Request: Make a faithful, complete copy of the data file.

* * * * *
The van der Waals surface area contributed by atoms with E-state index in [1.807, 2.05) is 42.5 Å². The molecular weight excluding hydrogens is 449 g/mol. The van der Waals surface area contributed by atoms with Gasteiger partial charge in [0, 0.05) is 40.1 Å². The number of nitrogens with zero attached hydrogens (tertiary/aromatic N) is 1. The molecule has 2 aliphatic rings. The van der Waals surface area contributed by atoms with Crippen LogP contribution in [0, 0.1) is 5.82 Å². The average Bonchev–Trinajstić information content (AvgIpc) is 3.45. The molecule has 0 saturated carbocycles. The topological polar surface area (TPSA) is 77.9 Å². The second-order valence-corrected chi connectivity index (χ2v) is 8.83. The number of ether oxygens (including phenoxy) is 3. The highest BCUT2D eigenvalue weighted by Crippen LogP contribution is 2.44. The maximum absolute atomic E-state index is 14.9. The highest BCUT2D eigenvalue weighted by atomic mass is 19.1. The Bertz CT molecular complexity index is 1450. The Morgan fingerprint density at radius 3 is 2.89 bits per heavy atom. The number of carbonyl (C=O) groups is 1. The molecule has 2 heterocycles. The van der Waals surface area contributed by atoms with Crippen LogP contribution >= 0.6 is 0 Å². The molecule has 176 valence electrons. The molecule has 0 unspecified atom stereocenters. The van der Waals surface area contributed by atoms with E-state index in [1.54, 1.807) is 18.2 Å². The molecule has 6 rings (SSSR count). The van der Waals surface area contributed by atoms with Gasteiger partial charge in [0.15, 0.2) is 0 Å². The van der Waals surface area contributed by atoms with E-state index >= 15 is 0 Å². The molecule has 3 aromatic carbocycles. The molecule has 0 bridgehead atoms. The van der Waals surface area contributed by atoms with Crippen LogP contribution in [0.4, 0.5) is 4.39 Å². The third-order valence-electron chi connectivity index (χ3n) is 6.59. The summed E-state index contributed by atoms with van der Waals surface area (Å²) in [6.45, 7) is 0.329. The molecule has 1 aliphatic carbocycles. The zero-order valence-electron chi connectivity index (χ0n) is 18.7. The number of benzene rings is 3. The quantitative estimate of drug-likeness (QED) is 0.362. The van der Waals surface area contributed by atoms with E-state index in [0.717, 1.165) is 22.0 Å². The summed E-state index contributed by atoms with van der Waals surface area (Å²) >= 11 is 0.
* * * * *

The van der Waals surface area contributed by atoms with E-state index in [1.807, 2.05) is 42.5 Å². The molecular weight excluding hydrogens is 449 g/mol. The van der Waals surface area contributed by atoms with Gasteiger partial charge in [0, 0.05) is 40.1 Å². The number of nitrogens with zero attached hydrogens (tertiary/aromatic N) is 1. The molecule has 2 aliphatic rings. The van der Waals surface area contributed by atoms with Crippen LogP contribution in [0, 0.1) is 5.82 Å². The average Bonchev–Trinajstić information content (AvgIpc) is 3.45. The molecule has 0 saturated carbocycles. The topological polar surface area (TPSA) is 77.9 Å². The second-order valence-corrected chi connectivity index (χ2v) is 8.83. The number of ether oxygens (including phenoxy) is 3. The highest BCUT2D eigenvalue weighted by Crippen LogP contribution is 2.44. The maximum absolute atomic E-state index is 14.9. The highest BCUT2D eigenvalue weighted by atomic mass is 19.1. The Bertz CT molecular complexity index is 1450. The Morgan fingerprint density at radius 3 is 2.89 bits per heavy atom. The number of carbonyl (C=O) groups is 1. The molecule has 2 heterocycles. The van der Waals surface area contributed by atoms with Crippen LogP contribution >= 0.6 is 0 Å². The molecule has 176 valence electrons. The molecule has 0 unspecified atom stereocenters. The van der Waals surface area contributed by atoms with E-state index in [1.54, 1.807) is 18.2 Å². The molecule has 6 rings (SSSR count). The van der Waals surface area contributed by atoms with Gasteiger partial charge in [0.15, 0.2) is 0 Å². The van der Waals surface area contributed by atoms with E-state index >= 15 is 0 Å². The molecule has 3 aromatic carbocycles. The molecule has 0 bridgehead atoms. The van der Waals surface area contributed by atoms with Crippen LogP contribution in [0.4, 0.5) is 4.39 Å². The third-order valence-electron chi connectivity index (χ3n) is 6.59. The summed E-state index contributed by atoms with van der Waals surface area (Å²) in [6.45, 7) is 0.329. The molecule has 1 aliphatic carbocycles. The zero-order valence-electron chi connectivity index (χ0n) is 18.7. The number of benzene rings is 3. The quantitative estimate of drug-likeness (QED) is 0.362. The van der Waals surface area contributed by atoms with E-state index in [0.717, 1.165) is 22.0 Å². The summed E-state index contributed by atoms with van der Waals surface area (Å²) >= 11 is 0.